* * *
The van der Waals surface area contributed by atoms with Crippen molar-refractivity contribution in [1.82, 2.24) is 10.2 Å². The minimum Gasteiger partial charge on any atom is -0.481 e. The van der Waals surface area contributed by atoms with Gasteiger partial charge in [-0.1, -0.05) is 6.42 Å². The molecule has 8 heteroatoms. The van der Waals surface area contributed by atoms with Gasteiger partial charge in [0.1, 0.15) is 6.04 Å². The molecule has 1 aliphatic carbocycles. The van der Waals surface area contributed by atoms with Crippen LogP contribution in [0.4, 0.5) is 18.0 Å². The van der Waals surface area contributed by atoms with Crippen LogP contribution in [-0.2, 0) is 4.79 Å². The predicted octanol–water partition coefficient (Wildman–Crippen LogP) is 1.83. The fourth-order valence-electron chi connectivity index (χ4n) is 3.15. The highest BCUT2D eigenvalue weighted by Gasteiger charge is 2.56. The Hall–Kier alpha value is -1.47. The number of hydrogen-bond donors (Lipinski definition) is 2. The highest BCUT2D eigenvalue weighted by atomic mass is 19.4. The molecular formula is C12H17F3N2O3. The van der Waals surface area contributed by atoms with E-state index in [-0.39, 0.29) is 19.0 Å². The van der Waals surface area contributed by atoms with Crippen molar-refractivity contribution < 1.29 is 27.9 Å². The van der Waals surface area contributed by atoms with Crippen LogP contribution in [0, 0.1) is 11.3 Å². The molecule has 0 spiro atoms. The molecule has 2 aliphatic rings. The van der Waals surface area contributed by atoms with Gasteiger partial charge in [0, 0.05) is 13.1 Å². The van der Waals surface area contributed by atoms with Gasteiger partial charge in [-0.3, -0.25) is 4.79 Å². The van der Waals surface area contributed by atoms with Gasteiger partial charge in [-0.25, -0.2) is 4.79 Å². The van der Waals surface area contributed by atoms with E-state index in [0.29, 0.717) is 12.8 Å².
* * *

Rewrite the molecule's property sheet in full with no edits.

The van der Waals surface area contributed by atoms with Crippen molar-refractivity contribution in [1.82, 2.24) is 10.2 Å². The minimum Gasteiger partial charge on any atom is -0.481 e. The van der Waals surface area contributed by atoms with Gasteiger partial charge in [-0.1, -0.05) is 6.42 Å². The molecule has 8 heteroatoms. The van der Waals surface area contributed by atoms with Gasteiger partial charge in [0.1, 0.15) is 6.04 Å². The molecule has 1 aliphatic carbocycles. The van der Waals surface area contributed by atoms with Crippen LogP contribution in [0.4, 0.5) is 18.0 Å². The van der Waals surface area contributed by atoms with Crippen LogP contribution in [-0.2, 0) is 4.79 Å². The predicted octanol–water partition coefficient (Wildman–Crippen LogP) is 1.83. The fourth-order valence-electron chi connectivity index (χ4n) is 3.15. The highest BCUT2D eigenvalue weighted by Gasteiger charge is 2.56. The Hall–Kier alpha value is -1.47. The number of hydrogen-bond donors (Lipinski definition) is 2. The highest BCUT2D eigenvalue weighted by atomic mass is 19.4. The molecular formula is C12H17F3N2O3. The van der Waals surface area contributed by atoms with E-state index in [-0.39, 0.29) is 19.0 Å². The van der Waals surface area contributed by atoms with Crippen molar-refractivity contribution < 1.29 is 27.9 Å². The van der Waals surface area contributed by atoms with Crippen LogP contribution in [0, 0.1) is 11.3 Å². The molecule has 0 spiro atoms. The molecule has 2 aliphatic rings. The van der Waals surface area contributed by atoms with Gasteiger partial charge in [0, 0.05) is 13.1 Å². The van der Waals surface area contributed by atoms with Gasteiger partial charge in [-0.3, -0.25) is 4.79 Å². The van der Waals surface area contributed by atoms with Gasteiger partial charge in [-0.25, -0.2) is 4.79 Å². The van der Waals surface area contributed by atoms with E-state index in [0.29, 0.717) is 12.8 Å².